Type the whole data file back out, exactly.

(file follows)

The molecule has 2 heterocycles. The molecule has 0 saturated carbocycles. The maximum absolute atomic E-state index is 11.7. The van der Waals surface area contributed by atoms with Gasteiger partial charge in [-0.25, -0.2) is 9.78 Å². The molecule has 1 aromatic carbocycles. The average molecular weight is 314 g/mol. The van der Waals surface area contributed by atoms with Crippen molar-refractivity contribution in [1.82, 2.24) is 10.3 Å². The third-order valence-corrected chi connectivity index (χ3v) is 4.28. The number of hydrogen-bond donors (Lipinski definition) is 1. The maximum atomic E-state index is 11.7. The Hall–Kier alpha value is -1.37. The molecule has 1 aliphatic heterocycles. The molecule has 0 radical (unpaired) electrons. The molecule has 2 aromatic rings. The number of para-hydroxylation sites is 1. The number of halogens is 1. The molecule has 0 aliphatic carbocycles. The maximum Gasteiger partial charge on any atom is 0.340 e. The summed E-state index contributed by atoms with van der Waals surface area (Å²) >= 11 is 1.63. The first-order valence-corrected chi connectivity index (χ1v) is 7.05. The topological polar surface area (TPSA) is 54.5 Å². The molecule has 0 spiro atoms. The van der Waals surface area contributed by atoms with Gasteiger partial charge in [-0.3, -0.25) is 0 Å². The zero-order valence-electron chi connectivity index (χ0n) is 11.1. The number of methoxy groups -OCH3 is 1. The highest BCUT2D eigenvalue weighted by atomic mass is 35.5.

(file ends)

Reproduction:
The molecule has 2 heterocycles. The molecule has 0 saturated carbocycles. The maximum absolute atomic E-state index is 11.7. The van der Waals surface area contributed by atoms with Gasteiger partial charge in [-0.25, -0.2) is 9.78 Å². The molecule has 1 aromatic carbocycles. The average molecular weight is 314 g/mol. The van der Waals surface area contributed by atoms with Crippen molar-refractivity contribution in [1.82, 2.24) is 10.3 Å². The third-order valence-corrected chi connectivity index (χ3v) is 4.28. The number of hydrogen-bond donors (Lipinski definition) is 1. The maximum atomic E-state index is 11.7. The Hall–Kier alpha value is -1.37. The molecule has 1 aliphatic heterocycles. The molecule has 0 radical (unpaired) electrons. The molecule has 2 aromatic rings. The number of para-hydroxylation sites is 1. The number of halogens is 1. The molecule has 0 aliphatic carbocycles. The maximum Gasteiger partial charge on any atom is 0.340 e. The summed E-state index contributed by atoms with van der Waals surface area (Å²) >= 11 is 1.63. The first-order valence-corrected chi connectivity index (χ1v) is 7.05. The topological polar surface area (TPSA) is 54.5 Å². The molecule has 0 spiro atoms. The van der Waals surface area contributed by atoms with Gasteiger partial charge in [-0.3, -0.25) is 0 Å². The zero-order valence-electron chi connectivity index (χ0n) is 11.1. The number of methoxy groups -OCH3 is 1. The highest BCUT2D eigenvalue weighted by atomic mass is 35.5.